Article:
Mansbridge covered every Canadian federal election between 1972 and 2015, including as an anchor between 1984 and 2015. He conducted more than 15,000 interviews throughout his career, including many with world leaders such as various Canadian prime ministers, US Presidents Bill Clinton and Barack Obama, Benjamin Netanyahu, Shimon Peres, Desmond Tutu, the Dalai Lama and the Aga Khan. He also hosted eight Olympic opening ceremonies for the CBC between 1988 and 2016.
Mansbridge was often praised for his ability to remain cool during a crisis. His coverage of the terrorist attacks on 11 September 2001 earned respect for his composure and lack of speculation while reporting for 16 consecutive hours. The National Post called him “a marvel on the fly” for controlling the situation. Similarly, peers praised his coverage of the 2014 Parliament Hill shooting for its fact-based concision. Described by Mother Jones as “unflappable” and praised by the Globe and Mail for Mansbridge’s calmness, objectivity and clarity, The National was often cited as the kind of coverage to which other networks, particularly American ones, should aspire.
Mansbridge retired from The National after anchoring the program’s special Canada Day coverage on 1 July 2017 — the country’s 150th birthday.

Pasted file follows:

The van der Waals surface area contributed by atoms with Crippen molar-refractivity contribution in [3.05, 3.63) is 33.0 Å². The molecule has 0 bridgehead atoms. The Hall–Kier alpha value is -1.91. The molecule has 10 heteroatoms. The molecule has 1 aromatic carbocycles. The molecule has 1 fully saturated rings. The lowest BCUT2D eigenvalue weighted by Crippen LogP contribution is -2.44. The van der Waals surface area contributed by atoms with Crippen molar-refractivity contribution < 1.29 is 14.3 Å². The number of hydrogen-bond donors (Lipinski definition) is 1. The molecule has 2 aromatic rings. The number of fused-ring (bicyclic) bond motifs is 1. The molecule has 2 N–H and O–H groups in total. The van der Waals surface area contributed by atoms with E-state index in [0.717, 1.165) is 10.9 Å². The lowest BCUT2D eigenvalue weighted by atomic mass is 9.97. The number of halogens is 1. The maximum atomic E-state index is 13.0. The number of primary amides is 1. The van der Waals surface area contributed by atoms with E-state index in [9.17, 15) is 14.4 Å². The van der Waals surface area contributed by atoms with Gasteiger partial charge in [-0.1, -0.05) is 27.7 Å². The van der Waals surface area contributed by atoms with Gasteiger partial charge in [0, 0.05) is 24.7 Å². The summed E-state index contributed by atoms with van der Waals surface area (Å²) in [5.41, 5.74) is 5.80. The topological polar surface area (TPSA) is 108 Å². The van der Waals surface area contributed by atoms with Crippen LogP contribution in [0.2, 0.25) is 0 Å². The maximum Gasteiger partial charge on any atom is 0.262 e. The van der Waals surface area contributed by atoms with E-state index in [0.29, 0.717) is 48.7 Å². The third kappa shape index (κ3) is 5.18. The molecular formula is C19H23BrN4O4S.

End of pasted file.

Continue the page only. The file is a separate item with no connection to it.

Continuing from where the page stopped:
Between 2003 and 2005, Mansbridge wrote weekly columns for Maclean's magazine. From 1999 to 2016, he hosted Mansbridge One on One, a weekly interview program on CBC Newsworld. A collection of transcripts and recollections of these encounters, Peter Mansbridge One on One: Favourite Conversations and the Stories Behind Them, was published under the Vintage Canada imprint by Penguin Random House in 2010.
Mansbridge served as chancellor of Mount Allison University from 2010 to 2017. In 2016, he voiced the character Peter Moosebridge, a news anchor moose, in Disney’s animated film Zootopia. A Disney representative said Mansbridge was chosen for the role because he is “the Canadian Walter Cronkite.”
Following his retirement from The National, Mansbridge hosted a number of television documentaries, including That Never Happened: Canada’s First National Internment Operations (2017), In Search of a Perfect World (2018) and The Future of War with Peter Mansbridge (2019). In 2019, the University of Toronto acquired his career archive.
Since 2018, Mansbridge has served on the boards of the Canadian Children’s Literacy Foundation and Historica Canada, which publishes The Canadian Encyclopedia. He is also a Distinguished Fellow at the Munk School of Global Affairs and Public Policy at the University of Toronto.
Personal Life and Legacy